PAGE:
All about the budget, baby.

A very important part of my journey to recovering is my financial recovery. This is probably the thing I don’t want to blog about (or work on) the most. I have horrible saving and budgeting skills.

Let me rephrase that.

I have the skills and refuse to use them.

I’ve had a job since I was 16, like most people I know, and as soon as my first check rolled in I was given a small bill in my household that I was responsible for. Other than that, gas and my phone bill, my check was free for me to do as I please.

I only saved when it was something I wanted, but the importance of having a savings never really clicked for me.

I have a full-time job and two other businesses. No children. I am in a household where bills are split and I am not responsible for the mortgage.

There is no way I should be broke.

But I am. My habits have drained me and now that I have to pay back student loans…it’s a bit tight.

Disclaimer: You can read budget tips, ways to save and eliminate debt all you want, but until you really sit down and realize that not having your budget together is a huge problem, you will not change. Ask yourself this question: If an emergency or accident was to happen, would it drown me financially?

If you laughed at this thought then go ahead and skip this post. If you cringed at the thought of any unexpected expense falling on your lap….welcome to the club.

I don’t want this blog to be something that you cannot relate to and I don’t want to wait until I “have it all together” to share my experiences. So here are a few tips I am implementing (or trying to) now in order to be more financially responsible.

1. Be real with yourself

This hurt. I went to each credit card website and recorded my balance, the interest rate, and if I was behind on payments and how much. There are several options for debt (consolidation, bankruptcy, etc.) I’ve decided to just go with paying the one with the highest interest rate off as soon as I can. The others will get the minimum payments.

I also looked at my luxury bills and habits that aren’t absolutely necessary. Subscriptions to music sites or anything I could freeze or eliminate would benefit my budget. I could use that towards the credit card bills as well as saving. Reallocating funds to better places is easier than trying to find new sources of income.

But there are ways to make more money outside of your full-time job. One of the biggest things that kept me from saving was, “If I don’t have it to save, how can I save it?” We have to find a way.

I sold a few electronic items that were in good shape, but not being used. I also became an itWorks distributor in order to make extra income to push my way to financial freedom. There are a lot of home based businesses that can help you. It also may be time to polish up that resume and reach for something better.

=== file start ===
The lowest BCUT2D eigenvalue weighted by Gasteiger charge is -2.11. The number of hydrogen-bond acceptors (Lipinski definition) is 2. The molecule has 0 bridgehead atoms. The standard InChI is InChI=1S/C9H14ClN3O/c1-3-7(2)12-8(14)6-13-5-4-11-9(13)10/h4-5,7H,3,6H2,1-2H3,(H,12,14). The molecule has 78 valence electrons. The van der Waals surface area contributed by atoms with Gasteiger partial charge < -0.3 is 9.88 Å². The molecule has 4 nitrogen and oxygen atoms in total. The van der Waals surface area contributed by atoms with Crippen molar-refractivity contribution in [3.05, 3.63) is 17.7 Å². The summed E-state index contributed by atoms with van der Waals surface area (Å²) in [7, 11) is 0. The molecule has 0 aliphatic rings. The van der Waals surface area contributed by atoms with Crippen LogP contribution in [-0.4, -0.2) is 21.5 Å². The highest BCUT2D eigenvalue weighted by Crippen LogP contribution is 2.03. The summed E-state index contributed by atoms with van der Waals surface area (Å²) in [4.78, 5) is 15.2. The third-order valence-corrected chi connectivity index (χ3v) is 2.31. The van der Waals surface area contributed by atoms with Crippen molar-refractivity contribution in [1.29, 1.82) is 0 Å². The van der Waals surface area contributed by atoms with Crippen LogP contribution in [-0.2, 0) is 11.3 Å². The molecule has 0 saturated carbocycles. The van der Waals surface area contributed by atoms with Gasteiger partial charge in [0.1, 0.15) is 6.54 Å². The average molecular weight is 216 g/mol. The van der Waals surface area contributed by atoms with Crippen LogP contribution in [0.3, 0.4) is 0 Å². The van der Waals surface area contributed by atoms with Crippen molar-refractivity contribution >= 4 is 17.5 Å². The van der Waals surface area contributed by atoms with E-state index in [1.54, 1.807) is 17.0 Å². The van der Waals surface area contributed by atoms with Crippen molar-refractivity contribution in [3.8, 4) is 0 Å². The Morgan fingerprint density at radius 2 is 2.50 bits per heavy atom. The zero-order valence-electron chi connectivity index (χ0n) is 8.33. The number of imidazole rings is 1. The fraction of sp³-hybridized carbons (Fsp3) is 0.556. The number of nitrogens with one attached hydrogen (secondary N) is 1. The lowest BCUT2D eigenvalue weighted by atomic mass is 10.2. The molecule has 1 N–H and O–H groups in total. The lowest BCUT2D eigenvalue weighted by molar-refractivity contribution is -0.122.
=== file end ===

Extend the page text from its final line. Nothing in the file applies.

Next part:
There are a lot of options. The point is to do your research and find out what works for you. Have no clue? There are plenty of financial experts with personal development books and podcasts on how to get your money right.

2. Plan and execute

I created a budget sheet on Numbers a while ago, but hardly ever took it serious. This is the time you plan each dollar to your name. Each check you have should be budgeted, including how much you are going to put in your savings.

This can be done a few different ways. I am switching between the spreadsheet and the envelope method to see which works best for me.


I made one envelope for “extracurricular activities” called Fun Money. This includes movies, going out, anything that I don’t have to do. Sassy White is what I named my car (you named your car too, so don’t judge me!) and that envelope is for gas. Most of the time, I budget just enough for work and church. This also cuts down on my  fun money, because if I don’t have the gas to get there, I won’t spend money there. My food fund envelope is for groceries or eating out.

3. Go on a freeze

This is probably the WORST part of budgeting: saying no to things you want to do, but don’t need to do. That shopping trip out of boredom. Eating out all the time. Online shopping. It really hurts my soul to say no to these at times. However, it hurts more knowing my savings account is pretty much non-existent and that at even given moment, if an emergency comes up, I’d be stuck. The frustration of not being disciplined enough to save will hurt me in the long run.

Each path is a struggle, but only one has positive results.

Pick a struggle, people. Pick a struggle.

4. Treat yourself

Just as within weight loss, many people help motivate themselves by putting small prizes along their goal. Something that is important to you, but you may have had to cut out due to your budget and spending freeze. It doesn’t have to be some extravagant gift that’s going to undo all the hard work you’ve just done, but something that will make you feel good about the changes you are making. I haven’t quite set my financial goal prizes yet, but here are a few suggestions. Please comment below if you have some you think would work for you better.

Your favorite meal at your favorite restaurant
A manicure/pedicure at your favorite nail shop
Making a donation to your favorite charity
Investing in a business/stock market
A new appliance or household item you’ve wanted

Below is a blank budget spreadsheet that you can download free. I have a Macbook so mine is a Numbers spreadsheet. I’m not sure how the Excel version exported, so if you have any issues with it, please let me know. If it works for you, please let me know.

Let’s all recovery financially by being fiscally responsible this year.

Budget Sheet


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